Keras is a high-level neural networks application programming interface (API), written in Python and capable of running on top of TensorFlow, CNTK, or Theano. On Rivanna, we provide TensorFlow containers that include the Keras API. Since version 1.12.0, TensorFlow contains its own Keras API implementation as described on the TensorFlow website.

Using Keras with TensorFlow containers

Like TensorFlow itself, Python code that utlizes the Keras package can be run interactively as Jupyter Notebooks, in interactive shell jobs, or non-interctively as Slurm batch jobs. Rivanna provides several nodes with graphics processing units (GPUs) that should be used when running Keras code.

As best practice, it is recommended to create a local copy of the TensorFlow container before using the Keras package in Slurm or interactive jobs.

Example Python Script

The follwing example script can be found on the TensorFlow Tutorials website. Note that this script requires TensorFlow 1.12.0.

import tensorflow as tf
mnist = tf.keras.datasets.mnist

(x_train, y_train),(x_test, y_test) = mnist.load_data()
x_train, x_test = x_train / 255.0, x_test / 255.0

model = tf.keras.models.Sequential([
  tf.keras.layers.Dense(512, activation=tf.nn.relu),
  tf.keras.layers.Dense(10, activation=tf.nn.softmax)

              metrics=['accuracy']), y_train, epochs=5)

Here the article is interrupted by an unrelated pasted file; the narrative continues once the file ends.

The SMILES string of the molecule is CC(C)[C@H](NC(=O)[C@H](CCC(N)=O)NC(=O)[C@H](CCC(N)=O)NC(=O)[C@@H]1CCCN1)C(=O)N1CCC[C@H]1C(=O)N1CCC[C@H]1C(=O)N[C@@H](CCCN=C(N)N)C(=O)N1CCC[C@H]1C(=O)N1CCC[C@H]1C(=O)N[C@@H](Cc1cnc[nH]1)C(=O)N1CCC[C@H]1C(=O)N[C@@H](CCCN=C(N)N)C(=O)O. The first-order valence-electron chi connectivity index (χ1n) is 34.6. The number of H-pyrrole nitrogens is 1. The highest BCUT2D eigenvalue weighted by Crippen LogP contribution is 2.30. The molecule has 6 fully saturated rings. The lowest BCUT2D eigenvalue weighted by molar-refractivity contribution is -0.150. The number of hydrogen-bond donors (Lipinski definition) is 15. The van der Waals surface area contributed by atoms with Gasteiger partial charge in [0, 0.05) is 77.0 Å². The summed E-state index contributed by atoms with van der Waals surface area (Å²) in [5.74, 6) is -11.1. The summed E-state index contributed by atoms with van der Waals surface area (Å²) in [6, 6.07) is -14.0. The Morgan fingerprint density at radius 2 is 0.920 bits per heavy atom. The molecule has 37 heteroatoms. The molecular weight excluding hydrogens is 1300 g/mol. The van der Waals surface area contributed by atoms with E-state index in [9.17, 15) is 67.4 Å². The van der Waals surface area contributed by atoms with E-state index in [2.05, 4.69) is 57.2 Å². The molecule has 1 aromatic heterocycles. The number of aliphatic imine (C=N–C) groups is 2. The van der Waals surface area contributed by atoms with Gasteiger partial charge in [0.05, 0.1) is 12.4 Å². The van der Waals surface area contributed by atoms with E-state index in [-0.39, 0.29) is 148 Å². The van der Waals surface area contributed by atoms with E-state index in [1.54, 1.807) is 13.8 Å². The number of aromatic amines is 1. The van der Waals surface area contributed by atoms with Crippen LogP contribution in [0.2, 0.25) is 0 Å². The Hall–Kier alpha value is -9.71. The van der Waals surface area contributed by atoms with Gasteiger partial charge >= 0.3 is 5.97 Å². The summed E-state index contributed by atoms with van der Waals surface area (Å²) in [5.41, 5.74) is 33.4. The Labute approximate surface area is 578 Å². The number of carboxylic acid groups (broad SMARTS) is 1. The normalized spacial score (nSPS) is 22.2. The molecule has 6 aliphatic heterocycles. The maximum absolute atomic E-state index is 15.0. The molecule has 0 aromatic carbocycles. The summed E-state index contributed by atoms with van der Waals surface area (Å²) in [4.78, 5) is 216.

model.evaluate(x_test, y_test)

Keras Jupyter Notebooks

The Keras package can be used for interactive code development in Jupyter Notebooks as described in our TensorFlow Jupyter Notebook documentation.

Keras Slurm jobs

The Keras package can be used for Slurm job batch processing as described in our TensorFlow Slurm Job documentation.

Keras Interactive Jobs (ijob)

The Keras package can be used for code development in an interactive shell environment as described in our TensorFlow Interactive Jobs documentation. The ijob is for command-line usage; if you require a graphical user interface, including some form of IDE, see the instructions for Tensorboard or you may use Jupyterlab.

Interaction with the Host File System

The following user directories are overlayed onto each container by default on Rivanna:

  • /home
  • /scratch
  • /nv
  • /project

Due to the overlay, these directories are by default the same inside and outside the container with the same read, write, and execute permissions. This means that file modifications in these directories (e.g. in /home) via processes running inside the container are persistent even after the container instance exits. The /nv and /project directories refer to leased storage locations that may not be available to all users.

For more details review our software and Singularity container documentation.